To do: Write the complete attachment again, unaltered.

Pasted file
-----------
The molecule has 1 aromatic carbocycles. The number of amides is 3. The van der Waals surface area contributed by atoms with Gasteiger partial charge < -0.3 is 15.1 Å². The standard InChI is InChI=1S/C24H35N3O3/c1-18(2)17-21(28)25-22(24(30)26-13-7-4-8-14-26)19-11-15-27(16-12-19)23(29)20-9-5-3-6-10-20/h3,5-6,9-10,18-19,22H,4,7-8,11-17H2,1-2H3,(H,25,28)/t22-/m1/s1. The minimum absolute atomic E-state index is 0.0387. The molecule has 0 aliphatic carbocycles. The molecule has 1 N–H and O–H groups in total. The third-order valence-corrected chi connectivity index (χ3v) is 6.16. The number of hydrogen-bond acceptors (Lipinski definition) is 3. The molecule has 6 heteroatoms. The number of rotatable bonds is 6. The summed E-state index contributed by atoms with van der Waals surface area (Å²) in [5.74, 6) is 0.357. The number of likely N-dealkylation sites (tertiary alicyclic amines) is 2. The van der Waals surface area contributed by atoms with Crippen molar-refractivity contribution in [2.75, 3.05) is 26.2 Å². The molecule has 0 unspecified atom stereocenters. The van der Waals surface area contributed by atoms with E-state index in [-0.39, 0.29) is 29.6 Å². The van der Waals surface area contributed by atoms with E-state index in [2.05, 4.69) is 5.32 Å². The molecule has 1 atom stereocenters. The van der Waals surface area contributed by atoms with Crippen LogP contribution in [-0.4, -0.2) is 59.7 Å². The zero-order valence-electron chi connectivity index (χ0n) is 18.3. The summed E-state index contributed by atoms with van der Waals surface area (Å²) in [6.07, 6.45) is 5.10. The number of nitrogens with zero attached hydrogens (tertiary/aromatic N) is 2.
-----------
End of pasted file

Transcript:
The molecule has 1 aromatic carbocycles. The number of amides is 3. The van der Waals surface area contributed by atoms with Gasteiger partial charge < -0.3 is 15.1 Å². The standard InChI is InChI=1S/C24H35N3O3/c1-18(2)17-21(28)25-22(24(30)26-13-7-4-8-14-26)19-11-15-27(16-12-19)23(29)20-9-5-3-6-10-20/h3,5-6,9-10,18-19,22H,4,7-8,11-17H2,1-2H3,(H,25,28)/t22-/m1/s1. The minimum absolute atomic E-state index is 0.0387. The molecule has 0 aliphatic carbocycles. The molecule has 1 N–H and O–H groups in total. The third-order valence-corrected chi connectivity index (χ3v) is 6.16. The number of hydrogen-bond acceptors (Lipinski definition) is 3. The molecule has 6 heteroatoms. The number of rotatable bonds is 6. The summed E-state index contributed by atoms with van der Waals surface area (Å²) in [5.74, 6) is 0.357. The number of likely N-dealkylation sites (tertiary alicyclic amines) is 2. The van der Waals surface area contributed by atoms with Crippen molar-refractivity contribution in [2.75, 3.05) is 26.2 Å². The molecule has 0 unspecified atom stereocenters. The van der Waals surface area contributed by atoms with E-state index in [-0.39, 0.29) is 29.6 Å². The van der Waals surface area contributed by atoms with E-state index in [2.05, 4.69) is 5.32 Å². The molecule has 1 atom stereocenters. The van der Waals surface area contributed by atoms with Crippen LogP contribution in [-0.4, -0.2) is 59.7 Å². The zero-order valence-electron chi connectivity index (χ0n) is 18.3. The summed E-state index contributed by atoms with van der Waals surface area (Å²) in [6.07, 6.45) is 5.10. The number of nitrogens with zero attached hydrogens (tertiary/aromatic N) is 2.